Lil and Laarg aren't the type of guys to make their prison beds and lie in them. Captured by the tyrannous Bakuki, the duo quickly embark on an escape mission through roughly 80 rooms of Escape Plan's labyrinthine prison.
It's never as simple as jimmying open a well-placed window with a convenient crowbar, though – in fact, the Nightmare Before Christmas-esque characters can't wield tools of any sort. Success hinges directly on Lil and Laarg's own abilities and timely movements, plus a little help from your guiding hand, of course.
Locked doors are the least of your problems, though ultimately those bolted metallic hatches are often the only way out. The cells are filled with gaping abysses like they're going out of fashion, deadly Tesla coils, blades and more. Most of these obstacles can only be overcome with direct intervention with a touch of your finger – swirling a fan around to cool blistering lava, for example – but your wards have a few tricks at their disposal too.
Caffeine amps Lil up; letting him guzzle at a coffee machine puts him into a giddy, gibbering state that gifts him temporary speed boosts. He's happy to attach himself to the nozzles of helium canisters also, transforming him into a balloon-like form that moves through the delectable power of wind-breaking. Laarg uses his stocky stature to barrel through wooden blockades, and each of the pair is able to jump into bubbles to float about in a more sanitary manner.
Escape Plan couldn't be emulated on any other system without losing something; the use of both touch surfaces and tilt is essential. Lil and Laarg's special abilities are activated by pinching them on the screen and rear touch pad simultaneously; blocks are pushed in and out of the background with careful presses on the front and back of Vita. The protagonists are moved with directing drags on the touch screen; enemies are distracted with back-taps, helpful sheep steered onto door-opening buttons with back-swipes. Floating characters' movement is adjusted with SixAxis motion.
Escape Plan isn't hugely challenging, but it has moments that make the ever-present 'skip level' function tempting, included so that all of the content can be seen by every player. What it is, though, is consistently creative. New elements are introduced at a steady pace, and most rooms are different without being overbearing. You don't get a chance to get bored during the four hours the first play offers because the challenges are always changing.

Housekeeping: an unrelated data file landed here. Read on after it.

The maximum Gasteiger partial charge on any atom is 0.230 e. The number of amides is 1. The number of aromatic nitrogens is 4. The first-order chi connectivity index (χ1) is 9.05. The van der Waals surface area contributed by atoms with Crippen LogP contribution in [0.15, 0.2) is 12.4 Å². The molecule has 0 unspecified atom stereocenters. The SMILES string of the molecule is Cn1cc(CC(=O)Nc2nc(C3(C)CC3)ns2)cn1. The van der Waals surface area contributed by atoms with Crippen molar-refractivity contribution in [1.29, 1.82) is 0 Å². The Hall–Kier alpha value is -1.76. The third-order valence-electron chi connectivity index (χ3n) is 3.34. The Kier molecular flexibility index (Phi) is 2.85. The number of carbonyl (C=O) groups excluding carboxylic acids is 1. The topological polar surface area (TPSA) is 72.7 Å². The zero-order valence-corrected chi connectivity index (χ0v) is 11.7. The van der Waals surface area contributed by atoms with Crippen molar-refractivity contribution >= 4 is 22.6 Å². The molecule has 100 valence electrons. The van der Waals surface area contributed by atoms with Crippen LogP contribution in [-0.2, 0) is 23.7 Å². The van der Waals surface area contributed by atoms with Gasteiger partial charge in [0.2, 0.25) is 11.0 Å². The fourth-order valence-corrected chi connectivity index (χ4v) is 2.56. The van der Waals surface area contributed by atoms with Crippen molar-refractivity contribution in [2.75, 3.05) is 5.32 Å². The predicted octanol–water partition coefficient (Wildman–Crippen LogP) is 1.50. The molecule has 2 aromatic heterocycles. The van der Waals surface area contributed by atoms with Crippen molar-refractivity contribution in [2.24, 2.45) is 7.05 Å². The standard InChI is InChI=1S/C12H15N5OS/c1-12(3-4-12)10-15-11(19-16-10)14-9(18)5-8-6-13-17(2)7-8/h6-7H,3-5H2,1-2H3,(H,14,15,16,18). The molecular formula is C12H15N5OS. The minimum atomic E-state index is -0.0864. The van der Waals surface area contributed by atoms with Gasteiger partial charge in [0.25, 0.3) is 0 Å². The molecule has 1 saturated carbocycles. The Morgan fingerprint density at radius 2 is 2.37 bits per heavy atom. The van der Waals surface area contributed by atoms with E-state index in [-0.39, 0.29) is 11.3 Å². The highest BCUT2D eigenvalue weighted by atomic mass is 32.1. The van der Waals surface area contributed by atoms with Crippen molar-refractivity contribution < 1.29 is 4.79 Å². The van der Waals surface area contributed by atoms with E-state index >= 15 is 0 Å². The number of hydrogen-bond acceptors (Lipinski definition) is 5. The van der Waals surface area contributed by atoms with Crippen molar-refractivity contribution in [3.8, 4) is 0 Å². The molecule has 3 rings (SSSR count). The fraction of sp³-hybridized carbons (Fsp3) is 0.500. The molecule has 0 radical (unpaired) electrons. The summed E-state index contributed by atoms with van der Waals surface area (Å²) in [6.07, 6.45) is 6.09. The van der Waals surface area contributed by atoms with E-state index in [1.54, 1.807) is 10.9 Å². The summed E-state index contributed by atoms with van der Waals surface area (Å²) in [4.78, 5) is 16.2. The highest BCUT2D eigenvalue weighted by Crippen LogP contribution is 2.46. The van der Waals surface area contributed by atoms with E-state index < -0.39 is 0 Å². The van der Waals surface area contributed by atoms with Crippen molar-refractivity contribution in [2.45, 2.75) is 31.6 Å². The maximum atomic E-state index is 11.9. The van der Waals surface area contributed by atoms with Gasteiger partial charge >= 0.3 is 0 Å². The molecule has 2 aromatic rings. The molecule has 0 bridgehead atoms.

To encourage repeat play, each stage is graded with a star ranking system based on speed of completion and number of gestures used – the lower the better on both counts. A weekly challenge mode will be integrated in the near future, though the update hasn't gone live at the time of writing.
However, the touch controls occasionally become an obstacle in their own right. The prisoners are moved by tracing over them in the desired direction, but the input needs a degree of accuracy that can be difficult to achieve when you're switching between hazards over the front and rear of the console at speed. They work, but repeat attempts are sometimes required.
Since everything is done by finger, Escape Plan can get confused about what you want to do – levers are shifted with a drag, but if Lil happens to stop behind one then it can be difficult to get him away from it, the attempt to guide him being taken as a command to grab onto the lever instead. A point and click system that still required direct control to activate special moves or stop movement might have worked better.
The black and white visuals, abstract character babbles and a soundtrack made up of famous classical pieces, such as Flight of the Bumblebee, combine to make up a fantastic, distinct style. These choices contrast wonderfully with the semi-futuristic setting of the metallic prison; Escape Plan is a joy to look at and listen to.
There's another stark contrariety too: the adorable characters, including the dumpy enemy grunts, don't even hint at the level of violence contained within. Defeat often results in huge blood splatters across the floor and walls, which is a shocking – but brutally hilarious — incentive not to mess up again. Unlimited lives are at your disposal, but every failure is added to a tally on Lil and Laarg's tummies, relentlessly taunting you with an always-visible death toll that definitely will increase with regularity.
Escape Plan's style and intelligent use of Vita's inputs come together to make it one of the more compelling titles in the system's launch line-up. It harbours the odd control issue and is over pretty quickly, but that doesn't mean that it deserves to be locked away and abandoned in the PlayStation Store – far from it. It's inventive and entertaining and a versatile display of just what Vita can do.